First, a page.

Cold Snap Complicates Race to Save Quake Survivors

Rescuers battle cold snap, with temperatures as low as minus 4 degrees Fahrenheit
By Arden Dier,  Newser Staff
Posted Dec 19, 2023 9:35 AM CST
Deadly Quake Leaves Chinese Out in the Cold
In this aerial photo released by Xinhua News Agency, rescuers search a collapsed building in Caotan village of Minhe Hui and Tu Autonomous County in Haidong City, northwestern China's Qinghai Province on Tuesday, Dec. 19, 2023. Temperatures were reaching as low as -4 degrees overnight.   (Zhang Hongxiang/Xinhua via AP)

Subzero temperatures are complicating efforts to rescue people trapped and injured by an earthquake that struck China's Gansu province bordering Mongolia late Monday. The quake—described as a 6.2 magnitude temblor by the China Earthquake Networks Center and a 5.9 magnitude quake by the US Geological Survey—struck around midnight local time in rural Jishishan County, among the poorest regions in China, about 3 miles from the border separating Gansu and Qinghai provinces, splitting villages and bringing down buildings, per the BBC. China Central Television reported at least 536 people were injured and more than 155,390 houses in Gansu were damaged, per CNN.

The death toll stands at 113 in Gansu and 13 in Qinghai, where another 20 people have been reported missing in a landslide, per Al Jazeera. That makes this the deadliest earthquake in China since a 6.2 magnitude tremor hit southern Yunnan province in 2014, killing about 600. At least nine aftershocks have been recorded, the strongest one at 4.1 magnitude. A 5.5 magnitude quake was reported Tuesday in the western region of Xinjiang, but "there were no immediate reports of casualties," per the BBC. Officials were racing to help those trapped in Gansu and Qinghai amid a cold snap, with temperatures reaching as low as minus 4 degrees Fahrenheit, per the New York Times.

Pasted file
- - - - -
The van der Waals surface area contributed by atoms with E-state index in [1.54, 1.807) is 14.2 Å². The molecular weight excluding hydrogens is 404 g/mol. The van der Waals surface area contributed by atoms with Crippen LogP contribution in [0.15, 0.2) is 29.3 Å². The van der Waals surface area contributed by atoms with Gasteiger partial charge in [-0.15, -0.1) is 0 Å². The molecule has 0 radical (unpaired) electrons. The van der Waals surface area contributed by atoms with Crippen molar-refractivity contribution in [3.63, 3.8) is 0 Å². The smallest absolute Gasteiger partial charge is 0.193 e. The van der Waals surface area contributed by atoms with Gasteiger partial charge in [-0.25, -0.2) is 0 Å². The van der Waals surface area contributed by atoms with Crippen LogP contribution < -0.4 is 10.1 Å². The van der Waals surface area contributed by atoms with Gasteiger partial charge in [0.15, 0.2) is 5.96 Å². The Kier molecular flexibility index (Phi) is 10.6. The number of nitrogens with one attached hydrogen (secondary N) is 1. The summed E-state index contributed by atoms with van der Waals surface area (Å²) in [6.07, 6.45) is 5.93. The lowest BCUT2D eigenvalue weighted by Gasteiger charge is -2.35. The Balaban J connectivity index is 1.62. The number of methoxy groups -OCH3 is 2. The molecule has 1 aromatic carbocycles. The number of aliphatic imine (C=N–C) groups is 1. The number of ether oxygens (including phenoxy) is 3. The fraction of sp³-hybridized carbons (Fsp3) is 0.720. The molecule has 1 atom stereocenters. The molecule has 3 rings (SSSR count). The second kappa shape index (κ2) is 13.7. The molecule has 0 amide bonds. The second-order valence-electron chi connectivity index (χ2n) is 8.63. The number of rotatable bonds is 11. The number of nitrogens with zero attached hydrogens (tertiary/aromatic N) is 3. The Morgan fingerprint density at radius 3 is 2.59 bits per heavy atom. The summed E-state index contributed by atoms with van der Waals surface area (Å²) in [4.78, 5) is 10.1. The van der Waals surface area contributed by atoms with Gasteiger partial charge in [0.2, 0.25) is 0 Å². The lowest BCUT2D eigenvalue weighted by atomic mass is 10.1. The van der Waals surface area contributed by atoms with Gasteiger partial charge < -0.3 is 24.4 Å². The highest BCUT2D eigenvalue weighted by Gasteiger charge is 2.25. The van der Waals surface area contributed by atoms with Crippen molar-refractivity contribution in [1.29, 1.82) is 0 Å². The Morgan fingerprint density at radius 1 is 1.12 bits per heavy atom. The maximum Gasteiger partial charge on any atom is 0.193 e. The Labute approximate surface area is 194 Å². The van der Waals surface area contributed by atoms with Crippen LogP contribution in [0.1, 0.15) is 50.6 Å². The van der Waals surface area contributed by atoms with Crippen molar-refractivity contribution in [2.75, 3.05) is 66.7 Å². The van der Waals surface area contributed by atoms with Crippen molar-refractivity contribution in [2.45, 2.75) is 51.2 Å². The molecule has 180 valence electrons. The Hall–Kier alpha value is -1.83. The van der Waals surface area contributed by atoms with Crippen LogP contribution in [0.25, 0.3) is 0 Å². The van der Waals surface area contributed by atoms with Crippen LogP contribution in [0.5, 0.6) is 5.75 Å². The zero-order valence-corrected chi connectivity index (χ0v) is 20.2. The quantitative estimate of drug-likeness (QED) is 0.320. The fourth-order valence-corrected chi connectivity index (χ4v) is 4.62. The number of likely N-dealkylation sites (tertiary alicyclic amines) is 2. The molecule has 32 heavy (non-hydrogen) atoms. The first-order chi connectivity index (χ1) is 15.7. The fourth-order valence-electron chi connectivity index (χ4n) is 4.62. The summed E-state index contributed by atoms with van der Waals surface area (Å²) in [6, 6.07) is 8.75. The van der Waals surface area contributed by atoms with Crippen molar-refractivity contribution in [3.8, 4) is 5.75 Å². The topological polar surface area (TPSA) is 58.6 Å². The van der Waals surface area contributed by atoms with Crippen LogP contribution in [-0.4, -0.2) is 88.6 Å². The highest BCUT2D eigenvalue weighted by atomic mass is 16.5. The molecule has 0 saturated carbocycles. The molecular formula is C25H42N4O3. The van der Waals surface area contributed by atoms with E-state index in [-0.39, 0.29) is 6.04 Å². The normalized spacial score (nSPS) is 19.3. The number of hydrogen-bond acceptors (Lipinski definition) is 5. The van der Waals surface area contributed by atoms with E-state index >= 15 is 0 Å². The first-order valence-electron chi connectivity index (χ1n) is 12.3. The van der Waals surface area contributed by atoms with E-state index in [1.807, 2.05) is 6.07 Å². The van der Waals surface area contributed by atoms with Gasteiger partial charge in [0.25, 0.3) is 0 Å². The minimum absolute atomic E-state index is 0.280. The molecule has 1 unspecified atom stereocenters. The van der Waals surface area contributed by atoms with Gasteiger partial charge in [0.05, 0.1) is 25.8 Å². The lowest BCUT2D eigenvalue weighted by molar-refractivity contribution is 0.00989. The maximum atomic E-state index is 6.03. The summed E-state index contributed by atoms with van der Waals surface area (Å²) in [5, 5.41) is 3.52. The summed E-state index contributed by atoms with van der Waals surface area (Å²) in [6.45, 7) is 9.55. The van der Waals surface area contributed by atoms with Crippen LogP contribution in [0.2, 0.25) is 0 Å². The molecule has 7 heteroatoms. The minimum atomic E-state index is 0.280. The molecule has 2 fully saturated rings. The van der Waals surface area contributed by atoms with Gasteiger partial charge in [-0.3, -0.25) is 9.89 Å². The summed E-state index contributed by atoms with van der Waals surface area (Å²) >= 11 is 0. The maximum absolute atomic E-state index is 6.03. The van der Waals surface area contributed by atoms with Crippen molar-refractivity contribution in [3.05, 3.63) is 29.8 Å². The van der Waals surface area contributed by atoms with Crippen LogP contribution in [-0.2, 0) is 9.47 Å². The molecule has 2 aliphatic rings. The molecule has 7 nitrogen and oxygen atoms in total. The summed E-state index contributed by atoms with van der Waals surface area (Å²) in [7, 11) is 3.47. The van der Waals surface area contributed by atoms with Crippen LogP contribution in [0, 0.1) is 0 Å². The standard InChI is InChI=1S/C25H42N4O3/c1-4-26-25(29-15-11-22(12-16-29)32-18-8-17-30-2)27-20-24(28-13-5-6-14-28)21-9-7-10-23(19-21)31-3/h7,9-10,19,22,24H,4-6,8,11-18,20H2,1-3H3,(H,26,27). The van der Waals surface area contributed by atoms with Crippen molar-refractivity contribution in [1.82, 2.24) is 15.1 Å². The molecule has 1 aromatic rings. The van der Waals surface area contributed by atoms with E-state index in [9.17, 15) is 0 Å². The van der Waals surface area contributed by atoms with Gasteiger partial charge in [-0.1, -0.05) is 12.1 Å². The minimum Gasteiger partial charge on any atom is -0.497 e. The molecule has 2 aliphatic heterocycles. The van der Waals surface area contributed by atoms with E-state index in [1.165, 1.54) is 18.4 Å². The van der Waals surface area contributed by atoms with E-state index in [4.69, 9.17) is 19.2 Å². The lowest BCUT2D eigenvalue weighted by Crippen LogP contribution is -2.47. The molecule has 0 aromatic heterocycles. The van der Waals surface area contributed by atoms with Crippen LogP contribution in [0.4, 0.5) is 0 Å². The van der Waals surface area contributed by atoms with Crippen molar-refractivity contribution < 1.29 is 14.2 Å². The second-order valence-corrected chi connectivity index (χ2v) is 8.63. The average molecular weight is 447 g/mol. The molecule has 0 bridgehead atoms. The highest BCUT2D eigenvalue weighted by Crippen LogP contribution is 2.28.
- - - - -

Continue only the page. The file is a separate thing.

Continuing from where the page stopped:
"It is too cold to bear," Wang Yi, chief commander of the Blue Sky Rescue Team, China's largest nongovernmental humanitarian organization, tells the BBC. Evacuation camps were speedily set up with people huddling over makeshift fires, per the outlet. Thousands of tents, folding beds, quilts, and portable fire pits are en route to the high-altitude region, CNN reports, noting state media aired footage showing families huddling together under blankets in a public square in Jishishan. Some survivors described waking and running out of their homes barefoot. A college student told the Times that residents of her building risked running back inside after the quake to grab more clothing. (More China earthquake stories.)

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